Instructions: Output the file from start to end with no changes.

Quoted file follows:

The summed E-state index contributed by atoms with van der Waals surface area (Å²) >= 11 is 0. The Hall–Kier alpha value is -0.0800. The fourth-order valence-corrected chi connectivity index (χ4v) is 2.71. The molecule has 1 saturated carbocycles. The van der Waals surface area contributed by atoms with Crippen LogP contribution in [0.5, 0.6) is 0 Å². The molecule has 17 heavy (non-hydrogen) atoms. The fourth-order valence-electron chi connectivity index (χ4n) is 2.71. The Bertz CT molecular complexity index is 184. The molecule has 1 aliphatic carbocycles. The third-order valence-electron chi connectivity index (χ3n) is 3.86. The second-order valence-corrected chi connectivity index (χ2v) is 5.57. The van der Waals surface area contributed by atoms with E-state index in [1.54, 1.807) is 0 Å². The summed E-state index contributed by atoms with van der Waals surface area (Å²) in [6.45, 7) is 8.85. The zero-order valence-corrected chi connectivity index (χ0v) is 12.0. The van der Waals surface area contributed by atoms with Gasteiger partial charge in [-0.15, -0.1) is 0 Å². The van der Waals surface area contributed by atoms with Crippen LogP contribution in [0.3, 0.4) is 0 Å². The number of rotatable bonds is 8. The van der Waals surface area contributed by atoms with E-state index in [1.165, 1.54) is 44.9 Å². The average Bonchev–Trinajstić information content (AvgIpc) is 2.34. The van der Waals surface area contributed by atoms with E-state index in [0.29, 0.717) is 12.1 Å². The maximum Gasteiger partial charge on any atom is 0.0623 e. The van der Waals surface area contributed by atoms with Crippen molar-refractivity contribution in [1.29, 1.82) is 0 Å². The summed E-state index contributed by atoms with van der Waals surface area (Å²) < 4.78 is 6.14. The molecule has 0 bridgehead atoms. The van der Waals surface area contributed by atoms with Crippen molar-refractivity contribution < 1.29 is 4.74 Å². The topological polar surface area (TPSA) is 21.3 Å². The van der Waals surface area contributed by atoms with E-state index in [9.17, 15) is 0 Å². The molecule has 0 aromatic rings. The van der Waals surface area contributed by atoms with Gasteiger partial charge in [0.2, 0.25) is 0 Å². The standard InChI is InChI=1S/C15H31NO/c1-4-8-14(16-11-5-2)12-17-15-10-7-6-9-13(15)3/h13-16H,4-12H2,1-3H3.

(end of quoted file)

The summed E-state index contributed by atoms with van der Waals surface area (Å²) >= 11 is 0. The Hall–Kier alpha value is -0.0800. The fourth-order valence-corrected chi connectivity index (χ4v) is 2.71. The molecule has 1 saturated carbocycles. The van der Waals surface area contributed by atoms with Crippen LogP contribution in [0.5, 0.6) is 0 Å². The molecule has 17 heavy (non-hydrogen) atoms. The fourth-order valence-electron chi connectivity index (χ4n) is 2.71. The Bertz CT molecular complexity index is 184. The molecule has 1 aliphatic carbocycles. The third-order valence-electron chi connectivity index (χ3n) is 3.86. The second-order valence-corrected chi connectivity index (χ2v) is 5.57. The van der Waals surface area contributed by atoms with E-state index in [1.54, 1.807) is 0 Å². The summed E-state index contributed by atoms with van der Waals surface area (Å²) in [6.45, 7) is 8.85. The zero-order valence-corrected chi connectivity index (χ0v) is 12.0. The van der Waals surface area contributed by atoms with Gasteiger partial charge in [-0.15, -0.1) is 0 Å². The van der Waals surface area contributed by atoms with Crippen LogP contribution in [0.3, 0.4) is 0 Å². The number of rotatable bonds is 8. The van der Waals surface area contributed by atoms with E-state index in [1.165, 1.54) is 44.9 Å². The average Bonchev–Trinajstić information content (AvgIpc) is 2.34. The van der Waals surface area contributed by atoms with E-state index in [0.29, 0.717) is 12.1 Å². The maximum Gasteiger partial charge on any atom is 0.0623 e. The van der Waals surface area contributed by atoms with Crippen molar-refractivity contribution in [1.29, 1.82) is 0 Å². The summed E-state index contributed by atoms with van der Waals surface area (Å²) < 4.78 is 6.14. The molecule has 0 bridgehead atoms. The van der Waals surface area contributed by atoms with Crippen molar-refractivity contribution < 1.29 is 4.74 Å². The topological polar surface area (TPSA) is 21.3 Å². The van der Waals surface area contributed by atoms with E-state index in [9.17, 15) is 0 Å². The molecule has 0 aromatic rings. The van der Waals surface area contributed by atoms with Gasteiger partial charge in [0.2, 0.25) is 0 Å². The standard InChI is InChI=1S/C15H31NO/c1-4-8-14(16-11-5-2)12-17-15-10-7-6-9-13(15)3/h13-16H,4-12H2,1-3H3.